|Praktisix (KW), 120 roll film SLR camera, c1957-62|
The Praktisix is a decidedly chunky but nicely detailed East German 6x6cm SLR initially attributed to Kamera-Werkstätten Ghute & Thorsch of Dresden, or simply KW. Praktisix is just the name applied to the camera, the company behind it was subsequently amalgamated with many of Dresden's long standing optical factories. The first Praktisix, of which ours is a late example, is identified by the KW logo on the front of the viewing hood. Very early ones don't have the advance lever stop post or a plastic lens over the film counter. This in turn evolved into the Praktisix II, by which time the company had been absorbed into VEB Pentacon, and the camera went through a number of iterations and a name change to Pentacon 6 remaining in production until 1990. Despite appearances the Praktisix shared nothing in common with the Reflex Korelle.
Designed to incorporate the benefits of an SLR with the extra definition afforded by a 120 sized negative. Construction is entirely conventional for the period, centred around a well executed die cast body, with satin chromed pressings attached all around. Build quality is good but ham fisted users can uncover a weakness in the wind on mechanism. The wind on lever has a travel of 270deg, this requires gearing up the transport to enable sufficient film to be advanced when winding on. Owing to the stresses this imposes on the gears and their relative softness, they can suffer if wound on brutally. Attempting to look cool winding on distractedly and allowing the lever to snap back unrestrained is not a recipe for a long lasting Praktisix or any other camera for that matter. However the Praktisix will be very usable if you find a good one and treat it with respect. Loading one is an art, get this aspect wrong and the camera will give all the appearances of being defective, frame spacing being the most obvious apparent fault. Incorrectly loading the film gave the camera a reputation for poor frame spacing, this was exacerbated by the lack of automatic resetting of the frame counter, a button serving the purpose. This button stands slightly proud of the surface and can be accidently activated mid film, which will wreck the frame spacing entirely. Several subtle variations of the Praktisix up to and including the 1964 Praktisix II evolved until a substantial redesign resulted in the Pentacon Six around 1967. The viewing hood is there to cast some shade for the reasonably bright reflex viewing screen, without the benefit of a prism the image is erect (the right way up) but mirrored. A "sports finder" was incorporated, this allows a direct roughly framed view of the scene, in use the photographer would pre-focus on a spot and allow the subject to move into focus, primarily intended for moving subjects allowing the user to follow or pan with the subject. Attempting this with the reflex viewer is all but impossible. A Prism finder was available as a hefty accessory. The mirror remains retracted after each exposure, not resetting until wound on. Whilst this does let the user know the shutter is not cocked, it does make the cloth curtain vulnerable to sun damage. A film speed reminder dial is helpfully fitted, unhelpfully only adjustable when the back is open... The museum's present example (we are on our third, the first, serial No.27217 went missing in Slovakia, the second was a dog and the third seems to be a late first version) is now fully sorted, but it's been a long journey to resolve various tribulations.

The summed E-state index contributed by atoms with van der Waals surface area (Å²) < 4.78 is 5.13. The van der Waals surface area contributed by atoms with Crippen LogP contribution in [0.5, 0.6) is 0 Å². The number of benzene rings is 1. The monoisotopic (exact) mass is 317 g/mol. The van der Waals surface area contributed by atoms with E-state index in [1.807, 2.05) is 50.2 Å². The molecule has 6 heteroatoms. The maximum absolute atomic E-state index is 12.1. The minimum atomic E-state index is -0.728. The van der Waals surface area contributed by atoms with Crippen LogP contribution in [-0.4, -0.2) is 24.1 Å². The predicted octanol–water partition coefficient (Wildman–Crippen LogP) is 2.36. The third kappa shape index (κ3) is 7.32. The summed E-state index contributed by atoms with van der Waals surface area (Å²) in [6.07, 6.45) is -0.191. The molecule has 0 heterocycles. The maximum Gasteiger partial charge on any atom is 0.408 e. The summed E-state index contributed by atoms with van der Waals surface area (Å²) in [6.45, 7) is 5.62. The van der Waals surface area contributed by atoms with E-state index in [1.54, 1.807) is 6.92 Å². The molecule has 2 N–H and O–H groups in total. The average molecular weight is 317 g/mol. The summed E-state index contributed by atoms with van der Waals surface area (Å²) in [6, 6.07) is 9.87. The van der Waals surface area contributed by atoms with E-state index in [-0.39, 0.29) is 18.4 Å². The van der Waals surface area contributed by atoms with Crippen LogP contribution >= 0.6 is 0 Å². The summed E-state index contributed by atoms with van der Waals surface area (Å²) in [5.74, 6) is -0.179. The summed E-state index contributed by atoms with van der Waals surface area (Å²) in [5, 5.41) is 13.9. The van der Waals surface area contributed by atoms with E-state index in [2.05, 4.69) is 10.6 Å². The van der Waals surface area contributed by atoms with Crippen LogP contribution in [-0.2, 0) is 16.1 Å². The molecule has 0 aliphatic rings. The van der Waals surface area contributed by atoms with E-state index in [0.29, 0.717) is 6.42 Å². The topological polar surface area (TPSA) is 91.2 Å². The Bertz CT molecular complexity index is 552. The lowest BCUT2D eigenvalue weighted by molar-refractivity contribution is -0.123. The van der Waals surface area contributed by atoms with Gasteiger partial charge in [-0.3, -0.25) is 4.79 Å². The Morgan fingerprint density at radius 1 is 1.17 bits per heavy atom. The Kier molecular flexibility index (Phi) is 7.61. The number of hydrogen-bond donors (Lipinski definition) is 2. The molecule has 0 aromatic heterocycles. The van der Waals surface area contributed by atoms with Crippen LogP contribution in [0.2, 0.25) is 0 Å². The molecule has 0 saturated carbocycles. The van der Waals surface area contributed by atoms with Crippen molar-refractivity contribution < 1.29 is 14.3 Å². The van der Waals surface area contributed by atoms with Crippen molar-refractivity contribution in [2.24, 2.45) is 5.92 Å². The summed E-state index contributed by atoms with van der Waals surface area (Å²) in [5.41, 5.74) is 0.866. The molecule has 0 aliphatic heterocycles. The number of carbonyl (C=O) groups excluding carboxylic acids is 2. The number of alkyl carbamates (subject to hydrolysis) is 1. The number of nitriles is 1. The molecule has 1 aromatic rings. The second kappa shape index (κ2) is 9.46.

Dresden was the centre of much of Germany's fabulous camera production prior to World War 2. This was thrown into turmoil, first by the war itself, then allied bombing all but destroyed the city and finally what was left became part of East Germany, occupied by Soviet Russia who put camera factories back to work. This caused a few legal issues as the Zeiss factories ended up in East Germany, whilst others restarted in the West making virtually identical products. The various famous Dresden camera makers were gradually amalgamated by the Soviets and by 1964 the conglomeration was known as VEB Pentacon Dresden. The name Pentacon being obtained by combining the words Pentaprism and Contax. The expertise and some of the surviving staff of Zeiss, Ihagee, Certo and others would wind up making Prakticas and this Praktisix. Consequently the cameras were well made, often displaying elements of their pre Pentacon history. Pentacon went on to build thousands of popular and well selling cameras up to the fall of the Berlin wall in 1989. Sadly Pentacon couldn't survive in market driven reunified Germany.
Click on "this camera's gallery" button, below, to see sample images.
Body No.31041 (hard to spot, in the bottom of the casting inside, etched quite small)
For a specialist Praktica site click here.
© Living Image Vintage Cameras 2000-2023